Menchén Tomàs: Almost Two Decades of Enjoying Design
15 October, 2013
The goal that women’s fashion firm Menchén Tomàs has set itself over the coming months is to seek new business opportunities in international markets.
Olga R. Menchén and Francesc Grau Tomàs have been the names behind Menchén Tomàs since 1995. They have been working on the label for nearly two decades, but their eyes still sparkle when they describe the details of some of the firm’s iconic pieces. “The Clavel skirt had 30 linear metres in the last ruffle,” says Menchén. They recall that the piece was recently adapted to mark the 45th anniversary of the Nancy doll. It is one of the designs they have been releasing year after year since 1998 and may be one way of reminding themselves that they need to be faithful to their own style.
– “We went through a period, when we were much younger,” the two designers say, laughing, “when we wanted to please all of the people all of the time. We tried adapting our designs to whatever our customers in multibrand stores wanted.”
– “We weren’t thinking about what we wanted to do but rather what other people needed,” Francesc Grau explains.
– That’s probably why it was a great opportunity to start to have our own sales outlets,” Olga says. “From then on we did whatever we wanted, no detours”.
“We have a blast!” exclaims Tomàs, with the confidence of describing a frame of mind he shares completely with Menchén. Indeed, a skirt with a 30-metre-long ruffle is a great example of the creativity the designers allow themselves.
Sales around the world
The couple used multi-brand stores as their primary sales channel up until 1998. After that, they branched into designing a new marketing project, Menchén Tomàs stores, to oversee their future and the company’s growth.
They first chose the city where they lived, Barcelona. They followed this with Seville, Saragossa and Madrid.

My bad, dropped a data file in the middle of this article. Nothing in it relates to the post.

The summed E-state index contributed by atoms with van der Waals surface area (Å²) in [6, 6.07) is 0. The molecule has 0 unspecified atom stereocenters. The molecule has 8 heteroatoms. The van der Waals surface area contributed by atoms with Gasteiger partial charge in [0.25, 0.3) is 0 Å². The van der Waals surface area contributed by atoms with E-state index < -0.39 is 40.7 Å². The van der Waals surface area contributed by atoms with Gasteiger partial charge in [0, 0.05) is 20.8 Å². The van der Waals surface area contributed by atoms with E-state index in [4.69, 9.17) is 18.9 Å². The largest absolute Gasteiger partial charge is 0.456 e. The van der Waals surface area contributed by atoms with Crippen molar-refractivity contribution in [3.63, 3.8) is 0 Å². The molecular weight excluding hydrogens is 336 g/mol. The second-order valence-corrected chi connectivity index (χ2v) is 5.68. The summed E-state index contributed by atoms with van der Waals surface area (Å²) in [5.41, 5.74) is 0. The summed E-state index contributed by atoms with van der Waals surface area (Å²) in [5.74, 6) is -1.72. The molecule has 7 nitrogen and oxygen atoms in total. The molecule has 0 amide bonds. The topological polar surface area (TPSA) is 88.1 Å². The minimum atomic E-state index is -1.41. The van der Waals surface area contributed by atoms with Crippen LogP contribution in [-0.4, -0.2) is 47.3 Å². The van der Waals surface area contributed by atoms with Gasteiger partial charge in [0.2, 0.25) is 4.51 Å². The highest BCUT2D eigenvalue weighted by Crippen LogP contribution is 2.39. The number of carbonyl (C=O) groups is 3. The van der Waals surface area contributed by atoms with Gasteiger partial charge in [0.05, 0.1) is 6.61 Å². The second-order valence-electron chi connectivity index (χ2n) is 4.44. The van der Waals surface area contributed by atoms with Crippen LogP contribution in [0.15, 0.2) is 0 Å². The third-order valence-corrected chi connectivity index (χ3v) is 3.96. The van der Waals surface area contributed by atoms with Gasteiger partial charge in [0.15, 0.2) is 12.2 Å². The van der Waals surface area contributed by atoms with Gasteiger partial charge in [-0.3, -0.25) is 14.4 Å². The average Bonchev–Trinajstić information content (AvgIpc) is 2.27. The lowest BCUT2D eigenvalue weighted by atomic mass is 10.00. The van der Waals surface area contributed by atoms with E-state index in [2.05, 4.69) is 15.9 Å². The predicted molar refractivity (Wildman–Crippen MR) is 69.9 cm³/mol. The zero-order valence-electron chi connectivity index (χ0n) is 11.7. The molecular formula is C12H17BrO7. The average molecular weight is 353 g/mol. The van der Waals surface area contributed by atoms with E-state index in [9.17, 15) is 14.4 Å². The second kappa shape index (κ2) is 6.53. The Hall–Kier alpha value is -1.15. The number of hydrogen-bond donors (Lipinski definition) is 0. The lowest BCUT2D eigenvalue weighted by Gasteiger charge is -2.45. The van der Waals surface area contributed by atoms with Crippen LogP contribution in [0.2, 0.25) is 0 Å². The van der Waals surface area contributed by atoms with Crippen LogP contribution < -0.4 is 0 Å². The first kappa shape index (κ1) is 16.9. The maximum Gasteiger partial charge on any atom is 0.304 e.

Now, however, the time has come to put a halt to domestic expansion and focus on the international market. “In Spain, everything is really complicated from the consumer point of view. We can’t open new stores. We will be in Paris in September, where we already have a sales outlet in a multi-brand store. We will be able to network with people from around the world in Paris and start to explore markets and decide where we want to go,” say the designers behind Menchén Tomàs.
“The team is as important as the design. If the sketches aren’t interpreted right the company won’t work,” says Olga Menchén. Both she and Francesc are convinced that having a staff of people with more than 10 years experience in the company is one of their greatest assets. “We’ve all been on a learning curve together. It’s not easy finding people like the ones we have here. Young people don’t want to sew”.
Menchén Tomàs designs and produces in Barcelona, the founders like to underscore the latter part of the sentence. “Making things here is a value that is becoming increasingly important,” Tomàs says. “It will become increasingly important,” Menchén is quick to correct.
Is or will be? What is true is that they are both sure that having their own studio allows them to endow their designs with quality and value. “You can only get good-quality finishes if you monitor the pieces closely. When you make small production runs like we do, you have to be there to control them,” Tomàs says.
Both feel proud of another characteristic the firm is known for, i.e., “taking fabrics out of context”.
– “We take our silks out onto the streets,” Francesc says by way of example. “We toss ideas around and mix up fabrics that are unrelated to each other”.
– “Many, many years ago,” says Olga Menchén, “we designed plush jackets like the ones that sailors from the south of France wore. Now you see that kind of jacket everywhere, but when we started doing it, it wasn’t common at all!”
Today Olga Menchén is wearing a pair of the label’s trousers. They are made from the same material used in cycling shorts. This is another good example of the way they take fabrics out of context and which is an inspiration in their new designs.
A diversity of products
Designing only takes up around 30% of their time. The rest is spent on production, marketing and customer relations. In fact, this is another of the characteristics they believe defines them as a firm. “We like to have direct contact with our customers, and they like it too. We make sure we provide highly customised advice to the people who visit our store and we achieve it mainly by ensuring the store managers have a very thorough knowledge of the designs and can explain why a belt should be worn higher or lower this season,” Olga Menchén says.
The Catalan firm works “all over the place and all day long” and has its own collections, seasonal pieces, party dresses and bridalwear. “In fact, our core business is bridal dresses,” they say. This wide range of designs, along with their respective responsibilities as teachers in different fashion schools across Barcelona, means they can say that “the future looks as bright as the past has been”.